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11.4.3. breadcrumbs.js Filter

The breadcrumbs filter records regular 'breadcrumb' points into a MySQL table for systems that do not have global transaction IDs. This can be useful if recovery needs to be made to a specific point. The example also shows how metadata information for a given event can be updated based on the information from a table.

Pre-configured filter name ansiquotes
JavaScript Filter File tungsten-replicator/samples/extensions/javascript/breadcrumbs.js
Property prefix replicator.filter.breadcrumbs
Stage compatibility binlog-to-q
tpm Option compatibility --svc-extractor-filters
Data compatibility Any event
Parameters
Parameter Type Default Description
server_id numeric (none) MySQL server ID of the current host

To use the filter:

  1. A table is created and populated with one more rows on the master server. For example:

    CREATE TABLE `tungsten_svc1`.`breadcrumbs` (
     `id` int(11) NOT NULL PRIMARY KEY,
     `counter` int(11) DEFAULT NULL,
     `last_update` timestamp NOT NULL DEFAULT CURRENT_TIMESTAMP ON UPDATE CURRENT_TIMESTAMP) ENGINE=InnoDB;
    INSERT INTO tungsten_svc1.breadcrumbs(id, counter) values(@@server_id, 1);
  2. Now set an event to update the table regularly. For example, within MySQL an event can be created for this purpose:

    CREATE EVENT breadcrumbs_refresh
      ON SCHEDULE EVERY 5 SECOND
      DO
         UPDATE tungsten_svc1.breadcrumbs SET counter=counter+1;
    SET GLOBAL event_scheduler = ON;

The filter will extract the value of the counter each time it sees to the table, and then mark each transaction with a particular server ID with the counter value plus an offset. For convenience we assume row replication is enabled.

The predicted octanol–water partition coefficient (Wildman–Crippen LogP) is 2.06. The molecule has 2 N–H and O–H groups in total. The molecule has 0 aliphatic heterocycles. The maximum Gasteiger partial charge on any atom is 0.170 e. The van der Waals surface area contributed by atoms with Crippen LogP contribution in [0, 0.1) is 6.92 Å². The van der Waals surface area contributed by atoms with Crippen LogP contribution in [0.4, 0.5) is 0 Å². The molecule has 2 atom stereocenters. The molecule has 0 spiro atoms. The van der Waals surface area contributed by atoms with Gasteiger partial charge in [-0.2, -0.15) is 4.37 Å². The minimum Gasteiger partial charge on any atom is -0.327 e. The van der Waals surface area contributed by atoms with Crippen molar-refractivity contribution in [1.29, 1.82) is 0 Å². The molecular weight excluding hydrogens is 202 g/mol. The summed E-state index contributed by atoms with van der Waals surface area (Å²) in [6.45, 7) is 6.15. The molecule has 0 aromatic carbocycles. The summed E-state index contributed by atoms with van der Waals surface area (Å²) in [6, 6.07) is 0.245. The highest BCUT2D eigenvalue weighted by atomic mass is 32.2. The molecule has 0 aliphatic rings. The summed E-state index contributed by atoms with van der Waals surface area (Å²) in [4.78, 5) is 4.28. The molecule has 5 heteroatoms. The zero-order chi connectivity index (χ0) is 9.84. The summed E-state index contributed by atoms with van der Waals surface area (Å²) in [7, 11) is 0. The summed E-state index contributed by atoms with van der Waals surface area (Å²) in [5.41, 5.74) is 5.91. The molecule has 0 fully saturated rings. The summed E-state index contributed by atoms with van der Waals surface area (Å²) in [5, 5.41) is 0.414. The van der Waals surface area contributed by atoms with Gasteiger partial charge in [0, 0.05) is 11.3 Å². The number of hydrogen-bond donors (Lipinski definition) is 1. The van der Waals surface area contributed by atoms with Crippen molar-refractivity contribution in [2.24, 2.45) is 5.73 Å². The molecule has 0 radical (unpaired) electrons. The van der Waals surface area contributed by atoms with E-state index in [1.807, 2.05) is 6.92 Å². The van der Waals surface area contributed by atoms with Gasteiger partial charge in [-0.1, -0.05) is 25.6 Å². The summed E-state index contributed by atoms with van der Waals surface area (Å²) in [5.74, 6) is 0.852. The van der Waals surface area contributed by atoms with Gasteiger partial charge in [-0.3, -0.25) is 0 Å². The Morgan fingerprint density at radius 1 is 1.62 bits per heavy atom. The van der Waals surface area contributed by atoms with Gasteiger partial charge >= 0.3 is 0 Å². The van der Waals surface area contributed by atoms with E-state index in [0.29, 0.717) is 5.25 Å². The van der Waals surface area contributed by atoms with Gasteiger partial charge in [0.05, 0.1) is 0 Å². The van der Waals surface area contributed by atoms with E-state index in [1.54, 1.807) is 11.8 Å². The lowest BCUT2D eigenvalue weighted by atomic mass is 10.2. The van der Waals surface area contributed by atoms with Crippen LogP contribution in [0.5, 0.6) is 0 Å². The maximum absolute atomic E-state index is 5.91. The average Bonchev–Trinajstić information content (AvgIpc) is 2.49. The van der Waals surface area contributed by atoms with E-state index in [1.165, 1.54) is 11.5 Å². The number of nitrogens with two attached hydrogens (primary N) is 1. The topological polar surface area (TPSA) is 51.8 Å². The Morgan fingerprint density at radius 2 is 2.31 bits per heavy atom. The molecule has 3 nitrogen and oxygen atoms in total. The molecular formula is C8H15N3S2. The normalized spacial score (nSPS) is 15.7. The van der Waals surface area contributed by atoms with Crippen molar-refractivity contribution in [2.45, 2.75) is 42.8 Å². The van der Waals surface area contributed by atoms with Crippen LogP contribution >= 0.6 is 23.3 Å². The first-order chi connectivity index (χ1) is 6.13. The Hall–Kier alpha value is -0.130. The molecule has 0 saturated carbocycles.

If you need to failover to another server that has different logs, you can figure out the restart point by looking in the THL for the breadcrumb metadata on the last transaction. Use this to search the binary logs on the new server for the correct restart point.

The filter itself work in two stages, and operates because the JavaScript instance is persistent as long as the Replicator is running. This means that data extracted during replication stays in memory and can be applied to later transactions. Hence the breadcrumb ID and offset information can be identified and used on each call to the filter function.

The first part of the filter event identifies the breadcrumb table and extracts the identified breadcrumb counter:

if (table.compareToIgnoreCase("breadcrumbs") == 0)
{
  columnValues = oneRowChange.getColumnValues();
  for (row = 0; row < columnValues.size(); row++)
  {
    values = columnValues.get(row);
    server_id_value = values.get(0);
    if (server_id == null || server_id == server_id_value.getValue())
    {
      counter_value = values.get(1);
      breadcrumb_counter = counter_value.getValue();
      breadcrumb_offset = 0;
    }
  }
}

The second part updates the event metadata using the extracted breadcrumb information:

topLevelEvent = event.getDBMSEvent();
if (topLevelEvent != null)
{
  xact_server_id = topLevelEvent.getMetadataOptionValue("mysql_server_id");
  if (server_id == xact_server_id)
  {
    topLevelEvent.setMetaDataOption("breadcrumb_counter", breadcrumb_counter);
    topLevelEvent.setMetaDataOption("breadcrumb_offset", breadcrumb_offset);
  }
}

To calculate the offset (i.e. the number of events since the last breadcrumb value was extracted), the filter determines if the event was the last fragment processed, and updates the offset counter:

if (event.getLastFrag())
{
  breadcrumb_offset = breadcrumb_offset + 1;
}